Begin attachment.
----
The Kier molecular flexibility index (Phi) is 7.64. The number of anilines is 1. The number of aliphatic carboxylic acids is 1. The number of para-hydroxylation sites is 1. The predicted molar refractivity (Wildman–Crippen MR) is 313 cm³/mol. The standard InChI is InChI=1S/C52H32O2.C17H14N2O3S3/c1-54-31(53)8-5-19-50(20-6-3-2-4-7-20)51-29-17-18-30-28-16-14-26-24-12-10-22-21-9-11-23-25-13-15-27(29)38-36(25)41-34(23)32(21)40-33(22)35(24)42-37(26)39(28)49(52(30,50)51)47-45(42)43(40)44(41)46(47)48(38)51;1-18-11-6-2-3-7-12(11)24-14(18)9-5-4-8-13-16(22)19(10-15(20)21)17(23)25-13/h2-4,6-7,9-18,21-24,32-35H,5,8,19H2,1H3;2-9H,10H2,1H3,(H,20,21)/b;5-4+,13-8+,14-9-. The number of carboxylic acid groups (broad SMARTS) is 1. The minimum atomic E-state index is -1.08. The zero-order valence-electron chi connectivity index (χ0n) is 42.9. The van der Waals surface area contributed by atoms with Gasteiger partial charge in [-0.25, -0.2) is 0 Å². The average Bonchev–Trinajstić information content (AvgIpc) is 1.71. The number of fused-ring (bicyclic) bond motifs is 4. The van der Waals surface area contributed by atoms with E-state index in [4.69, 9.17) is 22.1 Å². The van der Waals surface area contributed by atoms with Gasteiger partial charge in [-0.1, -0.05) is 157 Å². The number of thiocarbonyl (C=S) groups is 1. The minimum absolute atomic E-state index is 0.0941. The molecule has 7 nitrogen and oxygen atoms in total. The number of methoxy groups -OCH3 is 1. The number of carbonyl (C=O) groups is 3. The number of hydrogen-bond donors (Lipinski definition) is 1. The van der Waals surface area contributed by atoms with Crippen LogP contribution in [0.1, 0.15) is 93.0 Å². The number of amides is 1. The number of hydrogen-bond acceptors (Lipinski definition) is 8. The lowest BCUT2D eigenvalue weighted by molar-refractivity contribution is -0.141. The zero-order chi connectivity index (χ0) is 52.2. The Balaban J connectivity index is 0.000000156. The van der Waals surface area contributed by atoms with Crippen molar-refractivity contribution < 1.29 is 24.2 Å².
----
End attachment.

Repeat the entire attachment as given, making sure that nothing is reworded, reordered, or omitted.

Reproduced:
The Kier molecular flexibility index (Phi) is 7.64. The number of anilines is 1. The number of aliphatic carboxylic acids is 1. The number of para-hydroxylation sites is 1. The predicted molar refractivity (Wildman–Crippen MR) is 313 cm³/mol. The standard InChI is InChI=1S/C52H32O2.C17H14N2O3S3/c1-54-31(53)8-5-19-50(20-6-3-2-4-7-20)51-29-17-18-30-28-16-14-26-24-12-10-22-21-9-11-23-25-13-15-27(29)38-36(25)41-34(23)32(21)40-33(22)35(24)42-37(26)39(28)49(52(30,50)51)47-45(42)43(40)44(41)46(47)48(38)51;1-18-11-6-2-3-7-12(11)24-14(18)9-5-4-8-13-16(22)19(10-15(20)21)17(23)25-13/h2-4,6-7,9-18,21-24,32-35H,5,8,19H2,1H3;2-9H,10H2,1H3,(H,20,21)/b;5-4+,13-8+,14-9-. The number of carboxylic acid groups (broad SMARTS) is 1. The minimum atomic E-state index is -1.08. The zero-order valence-electron chi connectivity index (χ0n) is 42.9. The van der Waals surface area contributed by atoms with Gasteiger partial charge in [-0.25, -0.2) is 0 Å². The average Bonchev–Trinajstić information content (AvgIpc) is 1.71. The number of fused-ring (bicyclic) bond motifs is 4. The van der Waals surface area contributed by atoms with E-state index in [4.69, 9.17) is 22.1 Å². The van der Waals surface area contributed by atoms with Gasteiger partial charge in [-0.1, -0.05) is 157 Å². The number of thiocarbonyl (C=S) groups is 1. The minimum absolute atomic E-state index is 0.0941. The molecule has 7 nitrogen and oxygen atoms in total. The number of methoxy groups -OCH3 is 1. The number of carbonyl (C=O) groups is 3. The number of hydrogen-bond donors (Lipinski definition) is 1. The van der Waals surface area contributed by atoms with Crippen LogP contribution in [0.1, 0.15) is 93.0 Å². The number of amides is 1. The number of hydrogen-bond acceptors (Lipinski definition) is 8. The lowest BCUT2D eigenvalue weighted by molar-refractivity contribution is -0.141. The zero-order chi connectivity index (χ0) is 52.2. The Balaban J connectivity index is 0.000000156. The van der Waals surface area contributed by atoms with Crippen molar-refractivity contribution < 1.29 is 24.2 Å².